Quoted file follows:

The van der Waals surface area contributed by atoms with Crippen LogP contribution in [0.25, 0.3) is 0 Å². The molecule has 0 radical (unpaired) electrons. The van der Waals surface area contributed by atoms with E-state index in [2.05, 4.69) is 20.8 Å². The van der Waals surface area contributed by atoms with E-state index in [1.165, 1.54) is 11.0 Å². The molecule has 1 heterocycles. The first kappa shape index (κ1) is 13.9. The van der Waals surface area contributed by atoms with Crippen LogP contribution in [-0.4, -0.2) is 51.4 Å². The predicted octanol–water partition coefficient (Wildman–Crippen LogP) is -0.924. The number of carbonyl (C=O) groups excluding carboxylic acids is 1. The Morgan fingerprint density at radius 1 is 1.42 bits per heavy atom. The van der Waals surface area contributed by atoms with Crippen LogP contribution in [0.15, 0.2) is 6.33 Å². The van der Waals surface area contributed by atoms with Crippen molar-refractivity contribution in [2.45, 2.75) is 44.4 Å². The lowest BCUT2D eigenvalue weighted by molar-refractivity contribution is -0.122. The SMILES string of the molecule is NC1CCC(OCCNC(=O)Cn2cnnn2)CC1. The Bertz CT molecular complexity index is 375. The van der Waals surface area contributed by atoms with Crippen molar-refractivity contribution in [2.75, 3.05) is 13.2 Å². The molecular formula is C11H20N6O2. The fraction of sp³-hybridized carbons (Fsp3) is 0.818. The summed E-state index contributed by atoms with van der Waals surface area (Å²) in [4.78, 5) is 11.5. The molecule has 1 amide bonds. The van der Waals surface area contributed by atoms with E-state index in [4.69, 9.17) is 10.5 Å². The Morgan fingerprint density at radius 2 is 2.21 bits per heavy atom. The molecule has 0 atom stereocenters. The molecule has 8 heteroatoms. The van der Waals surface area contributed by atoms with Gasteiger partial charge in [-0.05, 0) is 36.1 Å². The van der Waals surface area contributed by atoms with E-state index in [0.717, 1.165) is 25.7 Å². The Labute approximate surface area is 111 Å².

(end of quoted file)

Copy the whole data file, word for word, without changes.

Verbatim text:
The van der Waals surface area contributed by atoms with Crippen LogP contribution in [0.25, 0.3) is 0 Å². The molecule has 0 radical (unpaired) electrons. The van der Waals surface area contributed by atoms with E-state index in [2.05, 4.69) is 20.8 Å². The van der Waals surface area contributed by atoms with E-state index in [1.165, 1.54) is 11.0 Å². The molecule has 1 heterocycles. The first kappa shape index (κ1) is 13.9. The van der Waals surface area contributed by atoms with Crippen LogP contribution in [-0.4, -0.2) is 51.4 Å². The predicted octanol–water partition coefficient (Wildman–Crippen LogP) is -0.924. The number of carbonyl (C=O) groups excluding carboxylic acids is 1. The Morgan fingerprint density at radius 1 is 1.42 bits per heavy atom. The van der Waals surface area contributed by atoms with Crippen LogP contribution in [0.15, 0.2) is 6.33 Å². The van der Waals surface area contributed by atoms with Crippen molar-refractivity contribution in [2.45, 2.75) is 44.4 Å². The lowest BCUT2D eigenvalue weighted by molar-refractivity contribution is -0.122. The SMILES string of the molecule is NC1CCC(OCCNC(=O)Cn2cnnn2)CC1. The Bertz CT molecular complexity index is 375. The van der Waals surface area contributed by atoms with Crippen molar-refractivity contribution in [2.75, 3.05) is 13.2 Å². The molecular formula is C11H20N6O2. The fraction of sp³-hybridized carbons (Fsp3) is 0.818. The summed E-state index contributed by atoms with van der Waals surface area (Å²) in [4.78, 5) is 11.5. The molecule has 1 amide bonds. The van der Waals surface area contributed by atoms with E-state index in [4.69, 9.17) is 10.5 Å². The Morgan fingerprint density at radius 2 is 2.21 bits per heavy atom. The molecule has 0 atom stereocenters. The molecule has 8 heteroatoms. The van der Waals surface area contributed by atoms with Gasteiger partial charge in [-0.05, 0) is 36.1 Å². The van der Waals surface area contributed by atoms with E-state index in [0.717, 1.165) is 25.7 Å². The Labute approximate surface area is 111 Å².